Republicans are more likely to view Senate Majority Leader Mitch McConnell (R-KY) unfavorably than favorably, a Gallup survey released Thursday finds. For the first time in the five years the survey has been taken, more Republicans (35 percent) view the Kentuckian negatively than positively (30 percent). A year and a half ago, Republicans were twice as likely to view him favorably than unfavorably.

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For the first time since the spike after the 2013 Newtown shooting, a majority of Americans support for stricter gun laws, a Gallup poll released Monday finds. Fifty-five percent of Americans say the laws covering the sale of firearms should be more strict, up from 47 percent in 2014. Meanwhile, only 33 percent said gun laws should remain as they are and 11 percent would like to see laws loosened up.

For the survey, Gallup polled 1,015 adults nationwide via telephone interviews from Oct. 7-11, 2015. The poll has a margin of error of 4 percentage points.

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Americans view the GOP less favorably now than they did at the beginning of the year, when Republicans took control of both houses of Congress.

A new Pew poll finds that favorability among Americans for Republicans is at 32 percent - which is 9 percentage points less than in January - while 60 percent of the survey-takers said they viewed the GOP unfavorably now. Perceptions of Democrats, meanwhile, have remained split.

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The Supreme Court's popularity among Republicans has taken a serious dive, a new Gallup poll finds, while Democrats have embraced the court more than ever.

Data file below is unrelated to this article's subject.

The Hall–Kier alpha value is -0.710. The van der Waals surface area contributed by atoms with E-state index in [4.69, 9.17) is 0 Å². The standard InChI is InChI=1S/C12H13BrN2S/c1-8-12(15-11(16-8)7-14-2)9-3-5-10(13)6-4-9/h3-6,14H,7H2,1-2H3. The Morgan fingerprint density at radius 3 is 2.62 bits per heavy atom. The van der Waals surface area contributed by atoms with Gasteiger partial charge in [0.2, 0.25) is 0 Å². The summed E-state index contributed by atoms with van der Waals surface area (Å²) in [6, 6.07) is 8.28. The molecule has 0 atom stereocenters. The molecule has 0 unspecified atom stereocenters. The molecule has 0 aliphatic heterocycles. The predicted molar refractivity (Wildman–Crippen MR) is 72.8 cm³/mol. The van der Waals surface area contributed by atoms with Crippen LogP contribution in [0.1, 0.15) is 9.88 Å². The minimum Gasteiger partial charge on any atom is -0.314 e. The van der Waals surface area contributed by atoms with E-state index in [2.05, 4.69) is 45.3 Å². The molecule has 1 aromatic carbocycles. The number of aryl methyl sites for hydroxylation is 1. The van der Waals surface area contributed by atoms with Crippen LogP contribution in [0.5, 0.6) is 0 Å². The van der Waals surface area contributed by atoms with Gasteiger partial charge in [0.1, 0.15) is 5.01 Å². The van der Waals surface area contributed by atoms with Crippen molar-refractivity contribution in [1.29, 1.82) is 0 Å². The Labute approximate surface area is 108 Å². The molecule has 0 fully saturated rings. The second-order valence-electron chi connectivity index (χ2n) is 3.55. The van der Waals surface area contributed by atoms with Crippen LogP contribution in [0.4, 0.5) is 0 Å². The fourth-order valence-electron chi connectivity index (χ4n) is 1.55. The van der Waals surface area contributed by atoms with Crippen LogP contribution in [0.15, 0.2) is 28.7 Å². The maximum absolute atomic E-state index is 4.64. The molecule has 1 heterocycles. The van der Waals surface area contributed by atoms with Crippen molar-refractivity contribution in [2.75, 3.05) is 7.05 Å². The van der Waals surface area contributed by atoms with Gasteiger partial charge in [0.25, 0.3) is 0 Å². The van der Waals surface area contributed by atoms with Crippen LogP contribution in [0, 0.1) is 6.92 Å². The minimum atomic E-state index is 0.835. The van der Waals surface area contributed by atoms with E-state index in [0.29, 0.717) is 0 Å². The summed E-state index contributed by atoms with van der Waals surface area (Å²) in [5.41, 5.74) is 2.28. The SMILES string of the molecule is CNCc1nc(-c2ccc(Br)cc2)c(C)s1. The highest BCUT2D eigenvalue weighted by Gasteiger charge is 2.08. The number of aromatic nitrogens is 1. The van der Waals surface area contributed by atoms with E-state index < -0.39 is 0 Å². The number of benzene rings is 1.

According to the survey released Thursday, 76 percent of Democrats approve of the Supreme Court, up from 47 percent in September 2014, while Republican approval has sunk 17 percentage points to the current 18 percent in the same time period. In the meantime, approval among Independents has increased slightly, from 46 percent to 49 percent.

Gallup used telephone interviews to survey 1,009 adults nationwide between July 8-12, 2015, for a margin of error of 4 percentage points.

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The number of multiracial babies jumped by ten-fold over the last four decades, according to data in a new report from the Pew Research Center. The findings were derived from Census Bureau data and were contained in the new report released Thursday titled Multiracial in America. In 1970, only 1 percent of children under the age of 1 were multiracial. By 2013, 10 percent were.

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While Republicans continue to take a hard line on immigration, a large majority of Americans say that immigrants already in the United States illegally should be allowed to stay, according to a Pew survey released Thursday. Seventy-two percent of Americans believe undocumented immigrants should be allowed to either apply for citizenship or permanent residency, while only 27 percent would like to see those immigrants deported.

While it's not surprising that 80 percent of Democrats support a pathway to legal status for undocumented immigrants, they are joined by 76 percent of Independents and 56 percent of Republicans, according to the Pew survey. Pew polled 2,002 adults between May 12-18. The poll has a margin of error of 2.5 percent.

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